I spend way too much of my time thinking about identity and access management (IAM). I guess it’s what pays the bills, so that’s a good thing. I get paid to write about, talk about, and evangelize the One Identity way of doing IAM.
I’ve written a little book called Identity and Access Management for the Real World. Chapter One: The Fundamentals delves into the basics of IAM, the challenges we all face, and some recommendations to overcome those challenges.
Unlike many of you, if I mess something up I just look like a fool … no one really gets hurt, my employer doesn’t suffer significant damage, and there’s no headlines warning everyone of the dangers of doing business with me or my employer.
These tenets aren’t universal; there are organizations that have everything nailed down and have all the right people doing the right things and are able to prove it. But there are many more (possibly you and your organization) that are struggling with one or more of these factors. That’s just the way it is. Here’s a short Identity and Access Management video that discusses one company’s struggle with, and solution to this complexity problem.
I think the reason we have these problems is that we’re spending so much time putting out fires that we haven’t been able to purge the dead undergrowth to prevent the next fire from spreading out of control. After all, when you find a weakness or experience a breach, you must immediately find a solution to that problem. And the fastest solution may not be one that has anything to do with the preventing the next fire that will inevitably ignite. We end up with a bunch of disjointed access methods, a jumble of ways authorization is defined and enforced, and lots of productivity-sapping hoops that end users and IT have to jump through just to do their jobs – all in the name of better security. The victim is business agility (and isn’t that what we’re all in business for in the first place?)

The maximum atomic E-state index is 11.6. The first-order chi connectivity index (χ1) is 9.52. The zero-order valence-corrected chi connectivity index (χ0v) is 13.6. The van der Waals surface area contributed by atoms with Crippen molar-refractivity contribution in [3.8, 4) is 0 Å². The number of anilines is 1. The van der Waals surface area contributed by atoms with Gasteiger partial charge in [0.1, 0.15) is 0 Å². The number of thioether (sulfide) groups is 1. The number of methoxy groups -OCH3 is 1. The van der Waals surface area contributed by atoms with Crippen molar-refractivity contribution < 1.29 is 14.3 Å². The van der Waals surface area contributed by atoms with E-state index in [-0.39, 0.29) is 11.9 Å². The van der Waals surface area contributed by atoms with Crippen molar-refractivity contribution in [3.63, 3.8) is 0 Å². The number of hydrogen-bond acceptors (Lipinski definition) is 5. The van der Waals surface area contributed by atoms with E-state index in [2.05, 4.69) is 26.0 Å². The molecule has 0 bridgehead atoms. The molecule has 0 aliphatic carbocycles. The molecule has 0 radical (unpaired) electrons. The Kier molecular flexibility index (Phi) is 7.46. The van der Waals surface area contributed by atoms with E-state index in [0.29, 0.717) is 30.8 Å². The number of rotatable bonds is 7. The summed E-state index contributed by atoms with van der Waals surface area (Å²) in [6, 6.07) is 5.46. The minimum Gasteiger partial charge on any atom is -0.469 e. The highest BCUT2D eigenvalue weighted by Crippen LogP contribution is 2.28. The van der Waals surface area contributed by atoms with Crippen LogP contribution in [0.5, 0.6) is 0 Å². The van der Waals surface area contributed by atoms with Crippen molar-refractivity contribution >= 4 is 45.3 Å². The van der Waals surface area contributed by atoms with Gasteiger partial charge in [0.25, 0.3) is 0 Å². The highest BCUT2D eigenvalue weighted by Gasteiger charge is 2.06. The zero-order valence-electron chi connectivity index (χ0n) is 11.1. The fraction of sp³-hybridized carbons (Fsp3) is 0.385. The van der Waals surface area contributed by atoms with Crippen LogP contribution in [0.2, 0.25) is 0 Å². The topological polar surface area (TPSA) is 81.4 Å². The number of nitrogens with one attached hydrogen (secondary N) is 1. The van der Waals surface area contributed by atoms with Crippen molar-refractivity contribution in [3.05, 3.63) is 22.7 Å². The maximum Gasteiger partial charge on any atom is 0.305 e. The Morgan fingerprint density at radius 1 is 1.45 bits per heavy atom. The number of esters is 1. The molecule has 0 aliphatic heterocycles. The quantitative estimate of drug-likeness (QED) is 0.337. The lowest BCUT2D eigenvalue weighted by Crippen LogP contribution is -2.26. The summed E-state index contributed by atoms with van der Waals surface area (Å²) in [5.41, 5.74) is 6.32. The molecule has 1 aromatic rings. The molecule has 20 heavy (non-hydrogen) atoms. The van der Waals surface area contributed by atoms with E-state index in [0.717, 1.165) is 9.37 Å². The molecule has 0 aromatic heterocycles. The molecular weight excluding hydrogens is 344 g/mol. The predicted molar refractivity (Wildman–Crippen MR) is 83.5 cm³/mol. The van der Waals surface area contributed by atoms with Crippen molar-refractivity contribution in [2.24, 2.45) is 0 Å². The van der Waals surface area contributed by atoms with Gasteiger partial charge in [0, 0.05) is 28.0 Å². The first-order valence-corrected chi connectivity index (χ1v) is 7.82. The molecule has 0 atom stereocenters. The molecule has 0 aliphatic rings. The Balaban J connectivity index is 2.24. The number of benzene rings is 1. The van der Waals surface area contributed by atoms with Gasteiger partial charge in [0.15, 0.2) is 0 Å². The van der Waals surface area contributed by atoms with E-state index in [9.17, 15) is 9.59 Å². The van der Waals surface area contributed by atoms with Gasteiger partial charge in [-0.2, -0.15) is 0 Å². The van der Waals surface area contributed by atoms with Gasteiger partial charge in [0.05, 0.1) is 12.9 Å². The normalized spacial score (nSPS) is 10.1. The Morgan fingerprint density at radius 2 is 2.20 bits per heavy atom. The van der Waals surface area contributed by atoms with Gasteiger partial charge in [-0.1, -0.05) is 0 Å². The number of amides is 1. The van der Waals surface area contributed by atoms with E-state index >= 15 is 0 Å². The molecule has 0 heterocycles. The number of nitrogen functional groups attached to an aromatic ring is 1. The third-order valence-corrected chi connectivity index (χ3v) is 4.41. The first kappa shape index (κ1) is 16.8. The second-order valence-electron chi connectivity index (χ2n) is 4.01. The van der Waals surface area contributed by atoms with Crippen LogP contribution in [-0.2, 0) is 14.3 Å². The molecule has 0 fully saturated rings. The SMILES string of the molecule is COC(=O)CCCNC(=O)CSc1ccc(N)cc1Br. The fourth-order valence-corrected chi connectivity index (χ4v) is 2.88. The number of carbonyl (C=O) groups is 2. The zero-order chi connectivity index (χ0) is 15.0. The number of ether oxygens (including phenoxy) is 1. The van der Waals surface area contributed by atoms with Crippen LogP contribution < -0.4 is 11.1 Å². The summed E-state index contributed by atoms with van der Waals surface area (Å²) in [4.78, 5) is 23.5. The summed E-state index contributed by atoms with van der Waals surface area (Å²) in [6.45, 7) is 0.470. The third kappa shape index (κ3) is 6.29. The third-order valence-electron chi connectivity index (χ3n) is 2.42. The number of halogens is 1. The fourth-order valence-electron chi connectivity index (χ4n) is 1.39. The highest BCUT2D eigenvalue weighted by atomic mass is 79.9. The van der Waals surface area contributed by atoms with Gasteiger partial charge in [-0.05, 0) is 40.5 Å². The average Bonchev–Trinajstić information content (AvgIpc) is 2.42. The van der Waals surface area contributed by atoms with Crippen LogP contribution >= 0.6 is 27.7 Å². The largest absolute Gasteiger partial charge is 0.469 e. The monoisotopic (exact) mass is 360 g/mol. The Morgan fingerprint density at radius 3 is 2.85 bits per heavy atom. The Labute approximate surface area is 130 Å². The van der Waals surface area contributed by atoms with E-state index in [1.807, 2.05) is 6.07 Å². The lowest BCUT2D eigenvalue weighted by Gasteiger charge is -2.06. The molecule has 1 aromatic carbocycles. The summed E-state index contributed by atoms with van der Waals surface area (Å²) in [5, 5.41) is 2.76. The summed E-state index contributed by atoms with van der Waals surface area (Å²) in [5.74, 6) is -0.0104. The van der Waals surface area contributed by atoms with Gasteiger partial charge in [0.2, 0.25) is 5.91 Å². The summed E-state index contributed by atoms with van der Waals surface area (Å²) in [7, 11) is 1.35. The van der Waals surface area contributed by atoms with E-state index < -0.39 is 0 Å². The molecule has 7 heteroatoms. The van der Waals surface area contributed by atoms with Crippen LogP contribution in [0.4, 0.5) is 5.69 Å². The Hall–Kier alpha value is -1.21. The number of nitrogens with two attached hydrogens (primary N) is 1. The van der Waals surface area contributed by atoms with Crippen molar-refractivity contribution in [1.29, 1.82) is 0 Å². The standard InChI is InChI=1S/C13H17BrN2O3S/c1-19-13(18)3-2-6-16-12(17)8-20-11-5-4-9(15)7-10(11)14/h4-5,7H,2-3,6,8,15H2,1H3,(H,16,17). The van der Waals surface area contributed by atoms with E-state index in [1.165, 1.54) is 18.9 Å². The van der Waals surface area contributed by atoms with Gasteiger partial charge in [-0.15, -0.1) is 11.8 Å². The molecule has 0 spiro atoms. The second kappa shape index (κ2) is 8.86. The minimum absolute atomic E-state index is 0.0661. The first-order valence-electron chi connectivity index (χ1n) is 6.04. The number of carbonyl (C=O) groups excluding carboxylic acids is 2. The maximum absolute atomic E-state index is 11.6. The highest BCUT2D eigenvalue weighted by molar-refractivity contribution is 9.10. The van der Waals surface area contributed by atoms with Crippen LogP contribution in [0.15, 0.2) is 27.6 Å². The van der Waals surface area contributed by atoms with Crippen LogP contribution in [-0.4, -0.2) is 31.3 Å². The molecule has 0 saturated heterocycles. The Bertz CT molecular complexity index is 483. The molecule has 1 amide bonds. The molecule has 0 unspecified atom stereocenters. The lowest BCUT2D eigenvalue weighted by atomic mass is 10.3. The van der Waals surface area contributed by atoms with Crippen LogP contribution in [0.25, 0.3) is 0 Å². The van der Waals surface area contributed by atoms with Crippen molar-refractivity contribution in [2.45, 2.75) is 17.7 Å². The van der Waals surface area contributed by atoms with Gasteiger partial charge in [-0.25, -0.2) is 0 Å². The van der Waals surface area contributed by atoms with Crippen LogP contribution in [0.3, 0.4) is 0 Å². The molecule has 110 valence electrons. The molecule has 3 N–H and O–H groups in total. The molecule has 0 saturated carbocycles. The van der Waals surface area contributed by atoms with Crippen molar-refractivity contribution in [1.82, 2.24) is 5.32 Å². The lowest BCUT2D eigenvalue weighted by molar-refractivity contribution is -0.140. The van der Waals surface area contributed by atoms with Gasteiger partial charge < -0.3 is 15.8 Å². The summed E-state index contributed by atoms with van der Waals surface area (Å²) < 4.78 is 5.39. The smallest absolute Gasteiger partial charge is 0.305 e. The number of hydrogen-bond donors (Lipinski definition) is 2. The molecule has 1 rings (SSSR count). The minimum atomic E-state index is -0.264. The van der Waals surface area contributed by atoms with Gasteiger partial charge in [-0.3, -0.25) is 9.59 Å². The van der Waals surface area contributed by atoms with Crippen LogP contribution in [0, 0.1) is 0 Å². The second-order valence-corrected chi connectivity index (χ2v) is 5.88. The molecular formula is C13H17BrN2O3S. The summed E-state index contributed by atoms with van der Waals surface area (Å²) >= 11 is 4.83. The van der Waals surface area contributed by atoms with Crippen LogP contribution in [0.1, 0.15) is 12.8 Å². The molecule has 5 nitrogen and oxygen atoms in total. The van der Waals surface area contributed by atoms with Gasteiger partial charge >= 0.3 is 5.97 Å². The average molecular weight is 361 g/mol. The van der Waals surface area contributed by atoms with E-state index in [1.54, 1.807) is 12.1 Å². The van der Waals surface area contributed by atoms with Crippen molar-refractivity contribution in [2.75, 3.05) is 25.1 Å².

Reduce complexity where ever possible. Take advantage of existing tools and infrastructure whenever possible to reduce the need for new identities, new provisioning workflows, and new IT tasks to simply grant users access. A great example of this is the AD bridge – simply extending Active Directory authentication and authorization to Unix/Linux systems has proven to dramatically reduce the workload and risk of access to those systems.
Put the business in charge. We all love our IT departments but they should not be the ones making decisions on who should access what and under what circumstances. But they are precisely the ones that most often control these things simply because they know how to manage the systems and the accounts. Do whatever you can to return that control to the ones that are accountable for the data stored and used on those systems.
The little book I've written goes into more detail on this future-proof approach to IAM. Subsequent chapters discuss the specifics of governance, access management, privileged account management, mobility, and even IAM as a service. I’ll be writing about those topics in the coming weeks.